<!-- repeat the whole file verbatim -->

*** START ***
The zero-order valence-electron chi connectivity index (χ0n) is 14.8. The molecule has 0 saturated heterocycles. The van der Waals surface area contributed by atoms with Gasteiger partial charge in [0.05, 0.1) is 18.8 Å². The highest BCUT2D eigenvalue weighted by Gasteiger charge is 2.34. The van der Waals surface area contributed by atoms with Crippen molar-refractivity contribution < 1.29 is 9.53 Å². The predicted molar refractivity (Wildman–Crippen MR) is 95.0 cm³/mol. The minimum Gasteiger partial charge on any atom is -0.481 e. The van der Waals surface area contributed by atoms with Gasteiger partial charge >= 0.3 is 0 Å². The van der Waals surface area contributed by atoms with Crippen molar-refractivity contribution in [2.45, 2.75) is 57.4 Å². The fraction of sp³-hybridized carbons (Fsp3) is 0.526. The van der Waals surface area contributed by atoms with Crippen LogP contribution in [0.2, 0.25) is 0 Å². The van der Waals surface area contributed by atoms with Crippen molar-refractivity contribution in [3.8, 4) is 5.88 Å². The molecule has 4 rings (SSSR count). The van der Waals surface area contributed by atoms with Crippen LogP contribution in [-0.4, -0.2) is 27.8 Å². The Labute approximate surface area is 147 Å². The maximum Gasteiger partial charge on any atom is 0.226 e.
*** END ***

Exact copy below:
The zero-order valence-electron chi connectivity index (χ0n) is 14.8. The molecule has 0 saturated heterocycles. The van der Waals surface area contributed by atoms with Gasteiger partial charge in [0.05, 0.1) is 18.8 Å². The highest BCUT2D eigenvalue weighted by Gasteiger charge is 2.34. The van der Waals surface area contributed by atoms with Crippen molar-refractivity contribution < 1.29 is 9.53 Å². The predicted molar refractivity (Wildman–Crippen MR) is 95.0 cm³/mol. The minimum Gasteiger partial charge on any atom is -0.481 e. The van der Waals surface area contributed by atoms with Gasteiger partial charge >= 0.3 is 0 Å². The van der Waals surface area contributed by atoms with Crippen molar-refractivity contribution in [2.45, 2.75) is 57.4 Å². The fraction of sp³-hybridized carbons (Fsp3) is 0.526. The van der Waals surface area contributed by atoms with Crippen LogP contribution in [0.2, 0.25) is 0 Å². The van der Waals surface area contributed by atoms with Crippen molar-refractivity contribution in [3.8, 4) is 5.88 Å². The molecule has 4 rings (SSSR count). The van der Waals surface area contributed by atoms with Crippen LogP contribution in [-0.4, -0.2) is 27.8 Å². The Labute approximate surface area is 147 Å². The maximum Gasteiger partial charge on any atom is 0.226 e.